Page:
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We're getting cars land in Australia now with features removed, including safety features. We're being told that's how it is, take the car or not
No mention of things being added later, that's just the new spec level now
'Global' marketplace is showing up with some warts
 

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1989 560SL
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I think most common would be MCU chips (microcontroller unit). These are little programmable computers used for just about anything you can imagine on a contemporary car from engine power management to entertainment system. Also common are MEMS sensors (gyros) used for stability control. All the radiofrequency communication (BlueTooth, WiFi, GPS, etc) is done with various chips too.
 

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1983 380SL, ivory/dk brown, 46k miles, dual roller timing chain. 1986 560SL, red/white, 190K mile.
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9,071 Posts
Discussion Starter · #8 ·
We're getting cars land in Australia now with features removed, including safety features. We're being told that's how it is, take the car or not
No mention of things being added later, that's just the new spec level now
'Global' marketplace is showing up with some warts
Cars landing on dealer lots with certain features disabled makes me surmise that Engineers figured out how to make modules work without certain "chips". Perhaps those "chips" are primarily sensors and interface chips controlling other parts providing features such a heated seats, etc. I read where the Car Wizard stated on his YouTube channel that he rented a Chevrolet and figures certain things didn't work because of the "chips".

I'm really curious how manufactures go back and add those "features" deleted because of the "chip shortage", especially curious about the thousands of assembled vehicles sitting outside at factories awaiting "chips". Would they send out $15/hr folks who will do a simple task, or have to run them back through the factory for refit. And, assuming that those thousands sitting out there do crank up and are driveable.
 

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1987 300SL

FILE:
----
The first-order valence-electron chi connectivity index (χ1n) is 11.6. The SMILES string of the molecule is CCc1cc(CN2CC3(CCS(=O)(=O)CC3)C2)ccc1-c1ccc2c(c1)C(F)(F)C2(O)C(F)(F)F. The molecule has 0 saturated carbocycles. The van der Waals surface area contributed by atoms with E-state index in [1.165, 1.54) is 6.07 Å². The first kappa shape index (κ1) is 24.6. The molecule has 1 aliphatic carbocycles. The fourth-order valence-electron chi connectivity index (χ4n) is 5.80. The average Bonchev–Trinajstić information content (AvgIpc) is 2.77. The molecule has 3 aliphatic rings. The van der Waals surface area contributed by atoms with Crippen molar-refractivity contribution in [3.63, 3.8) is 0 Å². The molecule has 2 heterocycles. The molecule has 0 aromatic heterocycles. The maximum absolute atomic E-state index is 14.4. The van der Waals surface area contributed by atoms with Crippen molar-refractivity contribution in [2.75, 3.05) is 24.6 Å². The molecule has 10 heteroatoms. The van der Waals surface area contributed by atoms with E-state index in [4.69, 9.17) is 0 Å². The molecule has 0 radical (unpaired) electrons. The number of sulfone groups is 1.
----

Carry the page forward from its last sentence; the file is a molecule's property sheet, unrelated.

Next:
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I'm really curious how manufactures go back and add those "features" deleted because of the "chip shortage",
We're being told, in Australia at least, the car doesn't come with that anymore. You want the car, or you don't
We bought a Skoda 18 months ago that had been sitting at the docks waiting for a chip(s)
It was a superseded model by the time they released them so they gave us a 5 year service pack for free
Guess they're not doing that anymore
 

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1979 450SL UK spec
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Virtually every feature has its own module, there tends not to be one big central computer. So chips will not be installed in cars, modules, known as ECUs can be fitted at a later day. But as Cousin says, many cars are just being sold without the features provided but the ECUs that are not available due to the chip shortage.
 

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1983 380SL, ivory/dk brown, 46k miles, dual roller timing chain. 1986 560SL, red/white, 190K mile.
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9,071 Posts
Discussion Starter · #12 ·
My thinking is that "chips" needed are to complete a major assembly or module. God I hope they are not a bunch of modules dangling from a wiring harness like with our 560SLs like a messy cluttered room. Surely they are better layed out and neatly organized.